Chevron Lobbying Interferes with Ecuador Lawsuit, Warn Rainforest Leaders
30 November 2005 - FOR IMMEDIATE RELEASE
Contact: Karen Hinton at +1.703.798.3109
Click here to see the full text of the letter to Representative Bill Thomas
Amazon Watch is calling on Representative Bill Thomas (R-Calif.), Chairman of the House Ways and Means Committee, to respond to a letter from Ecuadorian rainforest leaders urging Congress to resist Chevron's lobbying to kill a $6 billion environmental lawsuit.
In the letter, from the Amazon Defense Coalition, Chevron (formerly Texaco) is accused of "inappropriately lobbying" the US Congress to intervene in the legal fight over the corporation's devastation of a large swathe of Amazon rainforest. Regarded by experts as the world's worst oil-related disaster, more than 30 times more crude than the Exxon Valdez spill were dumped into the pristine rainforest.
The letter, sent on November 22, urges Members of Congress to respect the integrity of the Ecuadorian judicial process and resist Chevron's behind-the-scenes moves to exclude Ecuador from the Andean Free Trade Agreement (AFTA). Signed by leaders of the Secoya, Siona and Cofan indigenous peoples, whose lands have been severely contaminated by Texaco, the letter was copied to dozens of other US Representatives as well as the Ecuadorian President, Alfredo Palacio, and Jorge Illingworth, the Commerce Minister, who is negotiating the trade agreement for Ecuador.
"Chevron's backdoor attempts to sway Congress to prevent Ecuador from participating in AFTA negotiations exposes two truths: First, that Chevron is desperate to find an extra-judicial solution to its legal problems in Ecuador, as the evidence against the company piles up in court; and second, that AFTA itself is a corporate-led trade agreement designed to protect transnational corporations' profits at the expense of local communities and the environment," said Jennifer DeLury Ciplet, Amazon Watch spokesperson.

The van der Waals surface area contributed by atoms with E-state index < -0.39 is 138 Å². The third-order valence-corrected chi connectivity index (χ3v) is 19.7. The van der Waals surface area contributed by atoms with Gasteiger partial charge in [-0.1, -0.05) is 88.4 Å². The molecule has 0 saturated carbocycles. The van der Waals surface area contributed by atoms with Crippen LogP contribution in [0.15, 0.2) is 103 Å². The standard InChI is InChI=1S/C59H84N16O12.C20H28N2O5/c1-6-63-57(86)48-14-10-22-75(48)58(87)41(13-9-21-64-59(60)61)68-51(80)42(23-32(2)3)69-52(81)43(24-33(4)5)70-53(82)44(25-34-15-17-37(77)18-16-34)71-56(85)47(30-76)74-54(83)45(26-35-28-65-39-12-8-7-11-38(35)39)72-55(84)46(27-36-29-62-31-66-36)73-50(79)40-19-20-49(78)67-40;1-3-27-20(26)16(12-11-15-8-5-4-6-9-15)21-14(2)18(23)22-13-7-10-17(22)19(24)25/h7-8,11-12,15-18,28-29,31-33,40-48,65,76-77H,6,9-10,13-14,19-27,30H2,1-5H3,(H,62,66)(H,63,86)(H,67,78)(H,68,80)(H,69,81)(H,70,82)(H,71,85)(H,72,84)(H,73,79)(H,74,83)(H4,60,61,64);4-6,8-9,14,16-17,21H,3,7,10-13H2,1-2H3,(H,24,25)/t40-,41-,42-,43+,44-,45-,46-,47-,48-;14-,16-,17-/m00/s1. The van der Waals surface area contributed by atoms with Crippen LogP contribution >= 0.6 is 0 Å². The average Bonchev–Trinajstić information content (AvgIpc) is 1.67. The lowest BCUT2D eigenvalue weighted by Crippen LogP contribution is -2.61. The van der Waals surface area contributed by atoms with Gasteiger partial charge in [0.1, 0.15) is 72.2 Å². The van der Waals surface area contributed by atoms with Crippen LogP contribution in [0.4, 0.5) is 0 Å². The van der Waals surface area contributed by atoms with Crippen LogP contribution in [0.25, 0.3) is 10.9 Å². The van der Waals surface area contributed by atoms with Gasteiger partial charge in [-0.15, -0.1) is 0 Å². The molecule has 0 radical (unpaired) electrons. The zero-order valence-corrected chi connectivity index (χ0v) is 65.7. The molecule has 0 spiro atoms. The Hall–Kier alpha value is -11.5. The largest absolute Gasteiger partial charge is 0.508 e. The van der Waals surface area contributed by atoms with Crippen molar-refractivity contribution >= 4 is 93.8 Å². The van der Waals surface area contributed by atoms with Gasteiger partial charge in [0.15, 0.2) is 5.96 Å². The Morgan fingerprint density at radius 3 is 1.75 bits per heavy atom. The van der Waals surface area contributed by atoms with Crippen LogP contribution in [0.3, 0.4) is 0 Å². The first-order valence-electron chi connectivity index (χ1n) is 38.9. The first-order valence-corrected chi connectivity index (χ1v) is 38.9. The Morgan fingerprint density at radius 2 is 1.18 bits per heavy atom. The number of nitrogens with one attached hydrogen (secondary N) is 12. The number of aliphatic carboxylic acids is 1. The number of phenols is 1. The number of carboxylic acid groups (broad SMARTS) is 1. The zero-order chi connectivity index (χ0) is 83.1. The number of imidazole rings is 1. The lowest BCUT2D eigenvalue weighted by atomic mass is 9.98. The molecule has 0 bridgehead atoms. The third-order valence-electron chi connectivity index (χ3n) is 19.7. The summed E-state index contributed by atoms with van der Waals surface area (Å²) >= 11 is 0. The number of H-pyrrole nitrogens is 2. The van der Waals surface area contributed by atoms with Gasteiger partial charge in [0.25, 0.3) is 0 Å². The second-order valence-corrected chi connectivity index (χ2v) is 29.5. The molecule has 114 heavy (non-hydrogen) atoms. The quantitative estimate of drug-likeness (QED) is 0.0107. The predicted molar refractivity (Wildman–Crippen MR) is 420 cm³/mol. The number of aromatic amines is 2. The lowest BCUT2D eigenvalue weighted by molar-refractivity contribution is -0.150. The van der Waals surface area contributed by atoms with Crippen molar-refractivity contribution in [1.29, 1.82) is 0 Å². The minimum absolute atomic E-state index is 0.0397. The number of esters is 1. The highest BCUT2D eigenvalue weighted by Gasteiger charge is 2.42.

The suit has been brought by 30,000 local people whose land and lives were ruined as Texaco dumped 18 billion gallons of toxic waste from its oil drilling operations into the rainforest, from 1972 to 1992. Local cancer rates have since sky-rocketed, doctors say. The standard industry practice of the time in the US was to reinject the highly carcinogenic waste into the ground. But Texaco forwent this practice in order to save $3 per barrel, at the expense of rainforest communities and the environment.
In the letter, the indigenous leaders warn that Chevron's lobbying on the Hill would "subordinate the interests of US foreign policy in Latin America to the private economic interests of Chevron" and undermine democracy and the rule of law in Ecuador.
They add: "In the past, the US's own Department of State has denounced the ‘politicization' of the Ecuadorian legal system, but it hardly envisioned the possibility that such a problem would be the result of pressure asserted by the Ways and Means Committee, on behalf of a party to the litigation. Any interference in the judicial process by a third party, whether direct or indirect, would be an obvious effort to undermine the rule of law."